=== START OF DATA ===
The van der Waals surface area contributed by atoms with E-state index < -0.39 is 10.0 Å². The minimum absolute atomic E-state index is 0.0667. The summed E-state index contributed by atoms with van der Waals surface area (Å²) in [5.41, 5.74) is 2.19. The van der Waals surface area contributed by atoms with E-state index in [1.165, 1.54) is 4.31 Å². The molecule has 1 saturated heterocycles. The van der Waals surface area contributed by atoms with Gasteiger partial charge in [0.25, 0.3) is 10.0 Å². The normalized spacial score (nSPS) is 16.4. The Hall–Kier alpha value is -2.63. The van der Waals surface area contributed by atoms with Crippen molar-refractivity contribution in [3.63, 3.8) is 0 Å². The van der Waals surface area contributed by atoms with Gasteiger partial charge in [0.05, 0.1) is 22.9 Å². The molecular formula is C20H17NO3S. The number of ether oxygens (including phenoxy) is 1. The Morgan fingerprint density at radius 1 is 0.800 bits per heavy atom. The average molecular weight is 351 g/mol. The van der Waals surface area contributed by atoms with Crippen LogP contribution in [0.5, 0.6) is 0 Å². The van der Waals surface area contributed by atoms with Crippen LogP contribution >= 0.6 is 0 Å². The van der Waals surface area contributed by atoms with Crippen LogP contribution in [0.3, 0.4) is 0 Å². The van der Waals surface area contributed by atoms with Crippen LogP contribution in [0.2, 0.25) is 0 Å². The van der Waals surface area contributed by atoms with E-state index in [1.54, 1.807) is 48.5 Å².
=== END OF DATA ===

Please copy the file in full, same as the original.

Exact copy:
The van der Waals surface area contributed by atoms with E-state index < -0.39 is 10.0 Å². The minimum absolute atomic E-state index is 0.0667. The summed E-state index contributed by atoms with van der Waals surface area (Å²) in [5.41, 5.74) is 2.19. The van der Waals surface area contributed by atoms with E-state index in [1.165, 1.54) is 4.31 Å². The molecule has 1 saturated heterocycles. The van der Waals surface area contributed by atoms with Gasteiger partial charge in [0.25, 0.3) is 10.0 Å². The normalized spacial score (nSPS) is 16.4. The Hall–Kier alpha value is -2.63. The van der Waals surface area contributed by atoms with Crippen molar-refractivity contribution in [3.63, 3.8) is 0 Å². The van der Waals surface area contributed by atoms with Gasteiger partial charge in [0.05, 0.1) is 22.9 Å². The molecular formula is C20H17NO3S. The number of ether oxygens (including phenoxy) is 1. The Morgan fingerprint density at radius 1 is 0.800 bits per heavy atom. The average molecular weight is 351 g/mol. The van der Waals surface area contributed by atoms with Crippen LogP contribution in [0.5, 0.6) is 0 Å². The van der Waals surface area contributed by atoms with Crippen LogP contribution >= 0.6 is 0 Å². The van der Waals surface area contributed by atoms with Crippen LogP contribution in [0.3, 0.4) is 0 Å². The van der Waals surface area contributed by atoms with Crippen LogP contribution in [0.2, 0.25) is 0 Å². The van der Waals surface area contributed by atoms with E-state index in [1.54, 1.807) is 48.5 Å².